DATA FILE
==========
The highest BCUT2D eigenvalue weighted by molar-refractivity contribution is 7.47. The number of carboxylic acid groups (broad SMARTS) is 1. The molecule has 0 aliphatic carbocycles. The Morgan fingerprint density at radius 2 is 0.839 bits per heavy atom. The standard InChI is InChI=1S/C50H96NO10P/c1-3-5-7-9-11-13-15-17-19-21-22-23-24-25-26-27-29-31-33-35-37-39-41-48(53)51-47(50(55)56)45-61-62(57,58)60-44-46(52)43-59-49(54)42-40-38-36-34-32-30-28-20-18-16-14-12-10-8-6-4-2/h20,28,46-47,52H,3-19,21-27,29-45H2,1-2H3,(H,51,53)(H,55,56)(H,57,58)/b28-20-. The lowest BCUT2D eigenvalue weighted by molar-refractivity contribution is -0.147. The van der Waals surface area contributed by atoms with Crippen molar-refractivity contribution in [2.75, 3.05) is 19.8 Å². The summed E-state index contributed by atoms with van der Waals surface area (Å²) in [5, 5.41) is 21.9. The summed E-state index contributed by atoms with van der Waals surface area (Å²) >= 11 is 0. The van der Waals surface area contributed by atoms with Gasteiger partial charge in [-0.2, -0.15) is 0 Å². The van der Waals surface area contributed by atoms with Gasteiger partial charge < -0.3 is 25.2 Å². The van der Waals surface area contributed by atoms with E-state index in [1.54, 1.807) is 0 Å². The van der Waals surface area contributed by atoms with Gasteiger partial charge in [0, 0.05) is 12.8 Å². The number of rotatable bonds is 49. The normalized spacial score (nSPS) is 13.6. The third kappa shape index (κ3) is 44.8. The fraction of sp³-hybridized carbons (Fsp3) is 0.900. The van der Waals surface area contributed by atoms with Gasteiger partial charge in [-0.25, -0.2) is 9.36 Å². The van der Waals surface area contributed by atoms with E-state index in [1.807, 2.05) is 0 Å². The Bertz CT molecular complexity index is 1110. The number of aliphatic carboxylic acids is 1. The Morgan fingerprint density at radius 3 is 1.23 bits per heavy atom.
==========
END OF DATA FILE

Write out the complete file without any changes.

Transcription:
The highest BCUT2D eigenvalue weighted by molar-refractivity contribution is 7.47. The number of carboxylic acid groups (broad SMARTS) is 1. The molecule has 0 aliphatic carbocycles. The Morgan fingerprint density at radius 2 is 0.839 bits per heavy atom. The standard InChI is InChI=1S/C50H96NO10P/c1-3-5-7-9-11-13-15-17-19-21-22-23-24-25-26-27-29-31-33-35-37-39-41-48(53)51-47(50(55)56)45-61-62(57,58)60-44-46(52)43-59-49(54)42-40-38-36-34-32-30-28-20-18-16-14-12-10-8-6-4-2/h20,28,46-47,52H,3-19,21-27,29-45H2,1-2H3,(H,51,53)(H,55,56)(H,57,58)/b28-20-. The lowest BCUT2D eigenvalue weighted by molar-refractivity contribution is -0.147. The van der Waals surface area contributed by atoms with Crippen molar-refractivity contribution in [2.75, 3.05) is 19.8 Å². The summed E-state index contributed by atoms with van der Waals surface area (Å²) in [5, 5.41) is 21.9. The summed E-state index contributed by atoms with van der Waals surface area (Å²) >= 11 is 0. The van der Waals surface area contributed by atoms with Gasteiger partial charge in [-0.2, -0.15) is 0 Å². The van der Waals surface area contributed by atoms with Gasteiger partial charge < -0.3 is 25.2 Å². The van der Waals surface area contributed by atoms with E-state index in [1.54, 1.807) is 0 Å². The van der Waals surface area contributed by atoms with Gasteiger partial charge in [0, 0.05) is 12.8 Å². The number of rotatable bonds is 49. The normalized spacial score (nSPS) is 13.6. The third kappa shape index (κ3) is 44.8. The fraction of sp³-hybridized carbons (Fsp3) is 0.900. The van der Waals surface area contributed by atoms with Gasteiger partial charge in [-0.25, -0.2) is 9.36 Å². The van der Waals surface area contributed by atoms with E-state index in [1.807, 2.05) is 0 Å². The Bertz CT molecular complexity index is 1110. The number of aliphatic carboxylic acids is 1. The Morgan fingerprint density at radius 3 is 1.23 bits per heavy atom.